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Effects of Patent Policy on Income and Consumption Inequality in an R&D-Growth Model

Chu, Angus C. (2008): Effects of Patent Policy on Income and Consumption Inequality in an R&D-Growth Model.

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Abstract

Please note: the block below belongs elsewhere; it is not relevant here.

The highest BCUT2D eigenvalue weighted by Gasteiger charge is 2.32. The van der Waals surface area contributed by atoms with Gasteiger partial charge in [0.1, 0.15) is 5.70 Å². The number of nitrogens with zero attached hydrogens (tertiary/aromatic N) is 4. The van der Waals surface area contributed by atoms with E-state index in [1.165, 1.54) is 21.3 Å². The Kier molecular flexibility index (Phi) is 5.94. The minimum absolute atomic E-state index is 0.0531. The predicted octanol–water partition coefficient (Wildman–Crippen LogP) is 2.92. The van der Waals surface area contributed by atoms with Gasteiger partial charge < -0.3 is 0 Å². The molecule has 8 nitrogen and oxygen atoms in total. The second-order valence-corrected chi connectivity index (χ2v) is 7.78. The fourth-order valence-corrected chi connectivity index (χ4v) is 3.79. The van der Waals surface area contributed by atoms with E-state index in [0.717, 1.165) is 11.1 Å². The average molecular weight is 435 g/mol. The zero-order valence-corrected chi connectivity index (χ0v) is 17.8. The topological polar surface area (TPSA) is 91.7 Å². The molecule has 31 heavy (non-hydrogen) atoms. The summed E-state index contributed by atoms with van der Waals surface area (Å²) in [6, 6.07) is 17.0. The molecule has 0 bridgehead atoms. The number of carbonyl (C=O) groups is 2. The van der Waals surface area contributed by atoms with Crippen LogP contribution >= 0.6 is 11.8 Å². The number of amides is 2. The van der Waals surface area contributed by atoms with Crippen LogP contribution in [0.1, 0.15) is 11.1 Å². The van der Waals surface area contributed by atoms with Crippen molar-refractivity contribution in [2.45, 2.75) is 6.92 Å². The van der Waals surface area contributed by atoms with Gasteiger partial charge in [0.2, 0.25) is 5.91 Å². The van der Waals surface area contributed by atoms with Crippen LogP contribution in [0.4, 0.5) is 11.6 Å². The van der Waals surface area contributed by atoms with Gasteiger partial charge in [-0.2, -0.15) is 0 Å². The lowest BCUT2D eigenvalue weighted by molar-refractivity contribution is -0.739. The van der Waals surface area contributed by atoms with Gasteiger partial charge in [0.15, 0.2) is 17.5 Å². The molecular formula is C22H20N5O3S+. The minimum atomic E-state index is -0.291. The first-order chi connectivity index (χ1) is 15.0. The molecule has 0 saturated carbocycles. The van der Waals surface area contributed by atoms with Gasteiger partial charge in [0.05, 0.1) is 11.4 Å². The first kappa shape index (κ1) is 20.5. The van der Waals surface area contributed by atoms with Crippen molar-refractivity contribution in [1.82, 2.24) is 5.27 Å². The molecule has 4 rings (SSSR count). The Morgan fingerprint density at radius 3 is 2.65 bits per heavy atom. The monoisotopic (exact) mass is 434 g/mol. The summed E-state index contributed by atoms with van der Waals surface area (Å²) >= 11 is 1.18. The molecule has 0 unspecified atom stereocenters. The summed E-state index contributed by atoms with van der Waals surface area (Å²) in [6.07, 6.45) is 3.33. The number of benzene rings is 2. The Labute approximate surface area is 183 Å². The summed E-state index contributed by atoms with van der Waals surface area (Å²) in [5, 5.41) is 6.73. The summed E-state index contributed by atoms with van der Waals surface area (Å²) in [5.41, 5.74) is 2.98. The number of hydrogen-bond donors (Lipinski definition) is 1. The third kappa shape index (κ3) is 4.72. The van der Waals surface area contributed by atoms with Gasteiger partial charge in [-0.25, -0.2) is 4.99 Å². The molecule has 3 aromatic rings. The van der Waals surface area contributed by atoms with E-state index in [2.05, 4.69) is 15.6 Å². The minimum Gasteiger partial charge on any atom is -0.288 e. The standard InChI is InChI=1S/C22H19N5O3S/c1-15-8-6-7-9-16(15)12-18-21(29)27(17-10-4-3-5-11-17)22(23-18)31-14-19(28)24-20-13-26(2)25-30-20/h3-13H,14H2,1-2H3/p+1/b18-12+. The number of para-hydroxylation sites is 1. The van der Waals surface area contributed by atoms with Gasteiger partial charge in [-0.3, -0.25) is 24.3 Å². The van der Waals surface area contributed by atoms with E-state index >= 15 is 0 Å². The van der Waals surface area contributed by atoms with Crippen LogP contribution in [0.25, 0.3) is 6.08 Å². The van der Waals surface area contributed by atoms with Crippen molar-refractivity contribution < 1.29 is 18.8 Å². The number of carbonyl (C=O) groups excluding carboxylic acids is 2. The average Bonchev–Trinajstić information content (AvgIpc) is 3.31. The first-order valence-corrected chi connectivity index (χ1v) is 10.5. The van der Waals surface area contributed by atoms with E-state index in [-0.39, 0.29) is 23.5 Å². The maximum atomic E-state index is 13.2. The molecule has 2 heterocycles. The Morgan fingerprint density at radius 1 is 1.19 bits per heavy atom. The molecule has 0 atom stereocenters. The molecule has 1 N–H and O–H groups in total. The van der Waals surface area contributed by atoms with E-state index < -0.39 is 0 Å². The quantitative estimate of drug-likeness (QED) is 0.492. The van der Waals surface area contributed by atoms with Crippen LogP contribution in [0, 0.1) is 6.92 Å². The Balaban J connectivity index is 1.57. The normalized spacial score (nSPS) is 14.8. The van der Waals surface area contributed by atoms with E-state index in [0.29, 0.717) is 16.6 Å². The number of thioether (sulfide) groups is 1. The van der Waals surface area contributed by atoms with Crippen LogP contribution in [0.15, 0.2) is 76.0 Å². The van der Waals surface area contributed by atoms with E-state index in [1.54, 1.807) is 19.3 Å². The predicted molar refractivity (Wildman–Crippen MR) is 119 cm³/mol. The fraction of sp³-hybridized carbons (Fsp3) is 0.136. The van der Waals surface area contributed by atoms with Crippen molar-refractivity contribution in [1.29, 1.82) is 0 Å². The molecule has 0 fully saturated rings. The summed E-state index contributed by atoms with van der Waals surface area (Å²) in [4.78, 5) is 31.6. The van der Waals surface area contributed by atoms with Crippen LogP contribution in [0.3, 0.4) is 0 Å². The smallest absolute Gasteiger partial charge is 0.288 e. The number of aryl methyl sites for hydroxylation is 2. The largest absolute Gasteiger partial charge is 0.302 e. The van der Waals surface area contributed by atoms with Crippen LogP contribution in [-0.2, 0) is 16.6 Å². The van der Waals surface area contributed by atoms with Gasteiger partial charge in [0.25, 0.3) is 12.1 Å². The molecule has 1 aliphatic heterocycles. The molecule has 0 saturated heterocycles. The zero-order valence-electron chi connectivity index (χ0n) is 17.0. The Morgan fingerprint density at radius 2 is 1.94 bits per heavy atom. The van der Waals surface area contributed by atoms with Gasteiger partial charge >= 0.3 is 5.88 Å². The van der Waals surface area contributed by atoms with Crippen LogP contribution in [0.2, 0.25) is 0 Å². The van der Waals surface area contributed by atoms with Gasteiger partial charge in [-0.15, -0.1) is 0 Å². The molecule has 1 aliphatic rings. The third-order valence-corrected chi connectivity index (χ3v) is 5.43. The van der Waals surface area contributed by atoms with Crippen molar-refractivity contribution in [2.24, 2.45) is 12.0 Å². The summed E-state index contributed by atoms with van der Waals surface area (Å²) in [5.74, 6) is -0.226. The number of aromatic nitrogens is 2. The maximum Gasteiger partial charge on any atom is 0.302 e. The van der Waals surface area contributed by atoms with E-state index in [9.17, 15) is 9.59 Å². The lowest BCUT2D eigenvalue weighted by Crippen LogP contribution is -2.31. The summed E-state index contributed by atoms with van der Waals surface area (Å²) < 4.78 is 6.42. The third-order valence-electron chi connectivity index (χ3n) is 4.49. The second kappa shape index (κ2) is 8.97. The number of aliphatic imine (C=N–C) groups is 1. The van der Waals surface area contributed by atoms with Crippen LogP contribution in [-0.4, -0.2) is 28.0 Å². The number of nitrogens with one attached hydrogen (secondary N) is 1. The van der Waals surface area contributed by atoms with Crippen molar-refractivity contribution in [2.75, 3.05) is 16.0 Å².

What are the effects of strengthening patent protection on income and consumption inequality? To analyze this question, this paper incorporates heterogeneity in the initial wealth of households into a canonical quality-ladder growth model with endogenous labor supply. In this model, I firstly show that the aggregate economy always jumps immediately to a unique and stable balanced-growth path. Given the balanced-growth behavior of the aggregate economy and an exogenous distribution of initial wealth, I then show that the endogenous distribution of assets in subsequent periods is stationary and equal to its initial distribution. The model predicts that strengthening patent protection increases (a) economic growth by stimulating R&D investment and (b) income inequality by raising the return on assets. However, whether it also increases consumption inequality depends on the elasticity of intertemporal substitution. If and only if this elasticity is less (greater) than unity, strengthening patent protection increases (decreases) consumption inequality. For standard parameter values, strengthening patent protection leads to a larger increase in income inequality than consumption inequality.

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